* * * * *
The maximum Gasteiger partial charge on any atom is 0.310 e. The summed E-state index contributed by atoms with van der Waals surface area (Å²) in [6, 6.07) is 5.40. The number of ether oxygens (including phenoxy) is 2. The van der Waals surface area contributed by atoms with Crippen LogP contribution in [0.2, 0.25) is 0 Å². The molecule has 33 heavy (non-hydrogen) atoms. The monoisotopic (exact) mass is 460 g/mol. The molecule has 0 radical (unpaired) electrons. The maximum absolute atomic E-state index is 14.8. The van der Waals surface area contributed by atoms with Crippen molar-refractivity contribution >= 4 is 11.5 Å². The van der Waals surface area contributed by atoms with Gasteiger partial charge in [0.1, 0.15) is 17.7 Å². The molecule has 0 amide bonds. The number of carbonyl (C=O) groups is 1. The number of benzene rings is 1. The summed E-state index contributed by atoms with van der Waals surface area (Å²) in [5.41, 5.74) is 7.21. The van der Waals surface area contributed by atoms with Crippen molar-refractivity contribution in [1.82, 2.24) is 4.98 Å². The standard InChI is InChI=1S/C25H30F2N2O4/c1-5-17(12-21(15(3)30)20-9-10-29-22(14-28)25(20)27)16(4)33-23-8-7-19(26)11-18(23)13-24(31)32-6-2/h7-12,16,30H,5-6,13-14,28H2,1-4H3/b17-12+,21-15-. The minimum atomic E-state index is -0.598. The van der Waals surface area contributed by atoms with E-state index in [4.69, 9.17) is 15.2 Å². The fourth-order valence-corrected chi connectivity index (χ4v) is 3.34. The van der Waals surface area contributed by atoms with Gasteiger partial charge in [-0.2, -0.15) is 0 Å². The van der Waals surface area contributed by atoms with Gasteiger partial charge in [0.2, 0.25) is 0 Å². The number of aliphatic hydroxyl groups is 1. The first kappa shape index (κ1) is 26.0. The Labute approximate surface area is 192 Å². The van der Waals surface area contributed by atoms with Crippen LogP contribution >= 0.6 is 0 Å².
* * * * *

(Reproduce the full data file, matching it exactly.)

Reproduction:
The maximum Gasteiger partial charge on any atom is 0.310 e. The summed E-state index contributed by atoms with van der Waals surface area (Å²) in [6, 6.07) is 5.40. The number of ether oxygens (including phenoxy) is 2. The van der Waals surface area contributed by atoms with Crippen LogP contribution in [0.2, 0.25) is 0 Å². The molecule has 33 heavy (non-hydrogen) atoms. The monoisotopic (exact) mass is 460 g/mol. The molecule has 0 radical (unpaired) electrons. The maximum absolute atomic E-state index is 14.8. The van der Waals surface area contributed by atoms with Crippen molar-refractivity contribution >= 4 is 11.5 Å². The van der Waals surface area contributed by atoms with Gasteiger partial charge in [0.1, 0.15) is 17.7 Å². The molecule has 0 amide bonds. The number of carbonyl (C=O) groups is 1. The number of benzene rings is 1. The summed E-state index contributed by atoms with van der Waals surface area (Å²) in [5.41, 5.74) is 7.21. The van der Waals surface area contributed by atoms with Crippen molar-refractivity contribution in [1.82, 2.24) is 4.98 Å². The standard InChI is InChI=1S/C25H30F2N2O4/c1-5-17(12-21(15(3)30)20-9-10-29-22(14-28)25(20)27)16(4)33-23-8-7-19(26)11-18(23)13-24(31)32-6-2/h7-12,16,30H,5-6,13-14,28H2,1-4H3/b17-12+,21-15-. The minimum atomic E-state index is -0.598. The van der Waals surface area contributed by atoms with E-state index in [4.69, 9.17) is 15.2 Å². The fourth-order valence-corrected chi connectivity index (χ4v) is 3.34. The van der Waals surface area contributed by atoms with Gasteiger partial charge in [-0.2, -0.15) is 0 Å². The van der Waals surface area contributed by atoms with Gasteiger partial charge in [0.2, 0.25) is 0 Å². The number of aliphatic hydroxyl groups is 1. The first kappa shape index (κ1) is 26.0. The Labute approximate surface area is 192 Å². The van der Waals surface area contributed by atoms with Crippen LogP contribution >= 0.6 is 0 Å².